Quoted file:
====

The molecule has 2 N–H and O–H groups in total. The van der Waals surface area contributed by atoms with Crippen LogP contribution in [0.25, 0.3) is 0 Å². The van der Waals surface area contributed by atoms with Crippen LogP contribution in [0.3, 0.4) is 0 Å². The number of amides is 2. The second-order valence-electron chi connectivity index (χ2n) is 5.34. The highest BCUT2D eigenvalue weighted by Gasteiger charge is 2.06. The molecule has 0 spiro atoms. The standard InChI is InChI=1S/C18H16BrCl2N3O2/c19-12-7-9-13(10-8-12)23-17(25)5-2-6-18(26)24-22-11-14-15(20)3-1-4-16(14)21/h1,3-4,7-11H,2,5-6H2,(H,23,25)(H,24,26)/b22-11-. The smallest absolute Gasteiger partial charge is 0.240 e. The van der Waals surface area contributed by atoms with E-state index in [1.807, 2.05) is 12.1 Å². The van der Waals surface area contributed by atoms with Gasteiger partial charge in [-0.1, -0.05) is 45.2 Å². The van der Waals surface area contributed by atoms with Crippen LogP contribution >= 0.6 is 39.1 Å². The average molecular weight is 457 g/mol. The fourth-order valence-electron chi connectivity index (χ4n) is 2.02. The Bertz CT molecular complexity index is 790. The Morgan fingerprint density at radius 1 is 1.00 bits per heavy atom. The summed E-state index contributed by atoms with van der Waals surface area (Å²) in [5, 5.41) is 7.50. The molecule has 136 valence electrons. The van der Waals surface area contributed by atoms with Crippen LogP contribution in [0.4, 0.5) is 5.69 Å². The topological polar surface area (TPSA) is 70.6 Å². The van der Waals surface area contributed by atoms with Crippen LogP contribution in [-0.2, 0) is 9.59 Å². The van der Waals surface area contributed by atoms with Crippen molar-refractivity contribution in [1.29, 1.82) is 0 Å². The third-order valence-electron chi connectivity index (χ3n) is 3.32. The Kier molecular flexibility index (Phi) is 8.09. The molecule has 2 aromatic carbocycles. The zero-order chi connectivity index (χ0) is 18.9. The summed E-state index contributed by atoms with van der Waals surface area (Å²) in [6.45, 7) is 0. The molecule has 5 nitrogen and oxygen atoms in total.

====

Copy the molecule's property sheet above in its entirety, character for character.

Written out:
The molecule has 2 N–H and O–H groups in total. The van der Waals surface area contributed by atoms with Crippen LogP contribution in [0.25, 0.3) is 0 Å². The van der Waals surface area contributed by atoms with Crippen LogP contribution in [0.3, 0.4) is 0 Å². The number of amides is 2. The second-order valence-electron chi connectivity index (χ2n) is 5.34. The highest BCUT2D eigenvalue weighted by Gasteiger charge is 2.06. The molecule has 0 spiro atoms. The standard InChI is InChI=1S/C18H16BrCl2N3O2/c19-12-7-9-13(10-8-12)23-17(25)5-2-6-18(26)24-22-11-14-15(20)3-1-4-16(14)21/h1,3-4,7-11H,2,5-6H2,(H,23,25)(H,24,26)/b22-11-. The smallest absolute Gasteiger partial charge is 0.240 e. The van der Waals surface area contributed by atoms with E-state index in [1.807, 2.05) is 12.1 Å². The van der Waals surface area contributed by atoms with Gasteiger partial charge in [-0.1, -0.05) is 45.2 Å². The van der Waals surface area contributed by atoms with Crippen LogP contribution >= 0.6 is 39.1 Å². The average molecular weight is 457 g/mol. The fourth-order valence-electron chi connectivity index (χ4n) is 2.02. The Bertz CT molecular complexity index is 790. The Morgan fingerprint density at radius 1 is 1.00 bits per heavy atom. The summed E-state index contributed by atoms with van der Waals surface area (Å²) in [5, 5.41) is 7.50. The molecule has 136 valence electrons. The van der Waals surface area contributed by atoms with Crippen LogP contribution in [0.4, 0.5) is 5.69 Å². The topological polar surface area (TPSA) is 70.6 Å². The van der Waals surface area contributed by atoms with Crippen LogP contribution in [-0.2, 0) is 9.59 Å². The van der Waals surface area contributed by atoms with Crippen molar-refractivity contribution in [1.29, 1.82) is 0 Å². The third-order valence-electron chi connectivity index (χ3n) is 3.32. The Kier molecular flexibility index (Phi) is 8.09. The molecule has 2 aromatic carbocycles. The zero-order chi connectivity index (χ0) is 18.9. The summed E-state index contributed by atoms with van der Waals surface area (Å²) in [6.45, 7) is 0. The molecule has 5 nitrogen and oxygen atoms in total.